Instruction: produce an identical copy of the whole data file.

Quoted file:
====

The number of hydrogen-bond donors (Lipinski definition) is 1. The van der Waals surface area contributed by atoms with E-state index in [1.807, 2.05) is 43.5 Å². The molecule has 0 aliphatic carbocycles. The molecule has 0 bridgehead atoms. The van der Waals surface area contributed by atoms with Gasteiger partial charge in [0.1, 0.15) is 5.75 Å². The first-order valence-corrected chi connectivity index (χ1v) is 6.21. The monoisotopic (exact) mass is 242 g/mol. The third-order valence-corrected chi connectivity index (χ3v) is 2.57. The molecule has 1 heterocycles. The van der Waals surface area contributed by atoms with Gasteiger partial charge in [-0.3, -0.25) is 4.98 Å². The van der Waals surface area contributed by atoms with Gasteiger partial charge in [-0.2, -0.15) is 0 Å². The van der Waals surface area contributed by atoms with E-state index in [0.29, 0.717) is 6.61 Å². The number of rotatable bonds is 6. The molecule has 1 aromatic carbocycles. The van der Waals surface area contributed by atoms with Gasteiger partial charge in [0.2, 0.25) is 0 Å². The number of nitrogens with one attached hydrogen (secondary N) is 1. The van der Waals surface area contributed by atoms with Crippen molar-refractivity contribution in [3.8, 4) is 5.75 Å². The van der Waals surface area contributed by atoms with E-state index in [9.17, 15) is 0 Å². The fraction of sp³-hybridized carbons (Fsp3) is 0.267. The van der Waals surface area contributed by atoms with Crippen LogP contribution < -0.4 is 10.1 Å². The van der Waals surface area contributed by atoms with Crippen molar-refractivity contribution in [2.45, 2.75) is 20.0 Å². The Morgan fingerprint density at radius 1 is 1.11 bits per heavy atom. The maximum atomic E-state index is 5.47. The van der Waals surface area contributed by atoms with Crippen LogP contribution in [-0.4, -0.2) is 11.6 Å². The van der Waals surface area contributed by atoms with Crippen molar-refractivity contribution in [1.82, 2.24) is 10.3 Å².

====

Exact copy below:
The number of hydrogen-bond donors (Lipinski definition) is 1. The van der Waals surface area contributed by atoms with E-state index in [1.807, 2.05) is 43.5 Å². The molecule has 0 aliphatic carbocycles. The molecule has 0 bridgehead atoms. The van der Waals surface area contributed by atoms with Gasteiger partial charge in [0.1, 0.15) is 5.75 Å². The first-order valence-corrected chi connectivity index (χ1v) is 6.21. The monoisotopic (exact) mass is 242 g/mol. The third-order valence-corrected chi connectivity index (χ3v) is 2.57. The molecule has 1 heterocycles. The van der Waals surface area contributed by atoms with Gasteiger partial charge in [-0.3, -0.25) is 4.98 Å². The van der Waals surface area contributed by atoms with Gasteiger partial charge in [-0.2, -0.15) is 0 Å². The van der Waals surface area contributed by atoms with E-state index in [0.29, 0.717) is 6.61 Å². The number of rotatable bonds is 6. The molecule has 1 aromatic carbocycles. The van der Waals surface area contributed by atoms with Gasteiger partial charge in [0.2, 0.25) is 0 Å². The number of nitrogens with one attached hydrogen (secondary N) is 1. The van der Waals surface area contributed by atoms with Crippen molar-refractivity contribution in [3.8, 4) is 5.75 Å². The van der Waals surface area contributed by atoms with E-state index in [9.17, 15) is 0 Å². The fraction of sp³-hybridized carbons (Fsp3) is 0.267. The van der Waals surface area contributed by atoms with Crippen LogP contribution < -0.4 is 10.1 Å². The van der Waals surface area contributed by atoms with Crippen molar-refractivity contribution in [2.45, 2.75) is 20.0 Å². The Morgan fingerprint density at radius 1 is 1.11 bits per heavy atom. The maximum atomic E-state index is 5.47. The van der Waals surface area contributed by atoms with Crippen LogP contribution in [-0.4, -0.2) is 11.6 Å². The van der Waals surface area contributed by atoms with Crippen molar-refractivity contribution in [1.82, 2.24) is 10.3 Å².